Movie Review: An Empress Turns 40, and loses it — “Corsage”

In “Corsage,” the unhappy Empress Elisabeth of Austria-Hungary impulsively grasps at all sorts of privileged distractions in 1877 Vienna and environs, a supposedly all-powerful woman hemmed in by her circumstances and position.

She horseback rides, diets and flips-out quietly over turning 40 and thus becoming “old,” something most of the men in her life, including the Emperor Franz Joseph, her husband, never tire of cattily remarking upon. She sits for a portrait and he remarks on how young it makes her look.

“It will remind me of you when you’re gone,” he sighs, and we wonder why she wasn’t able to get this chap canceled, or at least kicked to the curb for his tactlessness.

At some point, she starts to carry on with her English riding instructor, who dances with her as his house fiddler strums his instrument and sings, in Austrian-accented English, “Take the Ribbon from your hair.” Later, a harpist plucks away and covers “As Tears Go By,” by The Rolling Stones.

And then there’s the member of the court who wants her to perform for him — walking or jogging — as he sets out to test and demonstrate “making pictures that move,” inventing the film camera over a decade before Thomas Edison got the first working model patented.

Writer-director Marie Kreutzer of “The Ground Beneath My Feet” goes all-in on anachronisms in this faintly fantastical and satiric period piece about gender roles, then and now, imagining a mercurial woman, one of the most famous of the Hapsburgs, as perhaps forced into the behavior she adapts by her dismay, heartbreak and fury at “a woman’s place.”

Vicky Krieps of “The Girl in the Spider’s Web” and “The Last Vermeer” is luminous and lost as one of Europe’s most famous beauties hits “a certain age.”

“At the age of 40,” she muses in voice-over (in German with English subtitles), life begins “darkening like a cloud.”

She obsesses about her weight and her waist line, and has been the object of gossip for fainting in public, something she might be faking or could simply be the result of her diets and impossibly tight corsets.

She all but grimaces through a court birthday party, impulsively wakens her little girl for a chilly evening ride that makes the child sick and deals with an emperor (Florian Teichtmeister) who seems to like her…when she’s in her place.

Her duties as empress were to produce heirs — which she did — and “represent” the newish dual monarchy. That’s trickier, as the emperor won’t talk about strife in Serbia and elsewhere as the newly-merged Austria -ungary bides its time before leading Europe heedlessly into World War I.

She spends too much time with her riding “friend” (Colin Morgan) and is chastised by her teen son, the crown prince (Aaron Friesz) for that. She backs away from that relationship only to spy her husband stepping out with another woman for her troubles. The woman cannot get a break.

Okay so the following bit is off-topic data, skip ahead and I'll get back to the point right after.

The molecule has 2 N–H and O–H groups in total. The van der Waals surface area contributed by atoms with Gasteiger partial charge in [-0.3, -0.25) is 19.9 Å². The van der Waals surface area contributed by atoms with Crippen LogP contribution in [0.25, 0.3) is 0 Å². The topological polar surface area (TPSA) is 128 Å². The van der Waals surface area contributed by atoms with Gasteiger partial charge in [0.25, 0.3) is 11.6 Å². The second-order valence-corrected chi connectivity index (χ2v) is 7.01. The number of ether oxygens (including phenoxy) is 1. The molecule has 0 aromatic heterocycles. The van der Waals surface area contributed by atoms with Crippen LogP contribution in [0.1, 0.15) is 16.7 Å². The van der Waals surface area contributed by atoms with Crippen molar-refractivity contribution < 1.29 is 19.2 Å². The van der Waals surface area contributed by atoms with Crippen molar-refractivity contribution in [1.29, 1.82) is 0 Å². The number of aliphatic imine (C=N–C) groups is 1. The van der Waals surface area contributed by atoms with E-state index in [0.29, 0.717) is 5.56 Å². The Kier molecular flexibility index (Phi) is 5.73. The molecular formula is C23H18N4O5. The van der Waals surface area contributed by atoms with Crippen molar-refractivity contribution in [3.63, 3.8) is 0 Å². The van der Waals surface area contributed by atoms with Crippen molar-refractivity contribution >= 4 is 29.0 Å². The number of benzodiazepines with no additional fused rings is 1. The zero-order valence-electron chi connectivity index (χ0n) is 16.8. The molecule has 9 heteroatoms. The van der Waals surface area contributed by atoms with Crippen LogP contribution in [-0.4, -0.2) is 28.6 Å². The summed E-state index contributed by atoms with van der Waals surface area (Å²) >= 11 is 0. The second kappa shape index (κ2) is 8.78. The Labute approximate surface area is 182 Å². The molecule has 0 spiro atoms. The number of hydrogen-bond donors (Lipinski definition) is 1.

It’s no wonder she solemnly rises from one of the many state dinners she must soldier through, leaving as she flips the bird at all those gathered there.

“Her soul is like a chaotic museum,” one lady in waiting writes in her diary.

Krieps keeps this “chaotic” woman’s state of mind just buttoned-down enough to suggest it is merely her deviance from the social “norm” that made her seem so highly strung and impulsive. She’d lost an earlier daughter young, we are reminded. Her morbid curiosity about mental illness suggests her own state of mind as she repeatedly visits a mental hospital to supposedly console the patients.

It’s a layered performance lacking much in the way of histrionics. The film is set well after much of “Sisi’s” public reputation had been established, supposedly smeared by a conniving mother-in-law who labeled her sickly and “a silly young mother,” and that gives Krieps less to play, but a more focused and narrower set of circumstances explaining Sisi’s victimhood.

The anachronisms Kreutzer includes are neither here nor there, underscoring a sort of proto-feminist connection to women coming out from under men’s thumbs in the ’60s. But it is Krieps’ performance that carries “Corsage,” a woman in all her many moods, shadings, fears and desires, treated as abnormal and gossiped about and controlled by insults from pretty much every male in her life. And more than a little annoyed about it.

Rating: unrated, nudity, sex, smoking

Cast: Vicky Krieps, Florian Teichtmeister, Aaron Friesz and Colin Morgan.

Credits: Scripted and directed by Marie Kreutzer. An IFC release.

Running time: 1:54

About Roger Moore

Movie Critic, formerly with McClatchy-Tribune News Service, Orlando Sentinel, published in Spin Magazine, The World and now published here, Orlando Magazine, Autoweek Magazine
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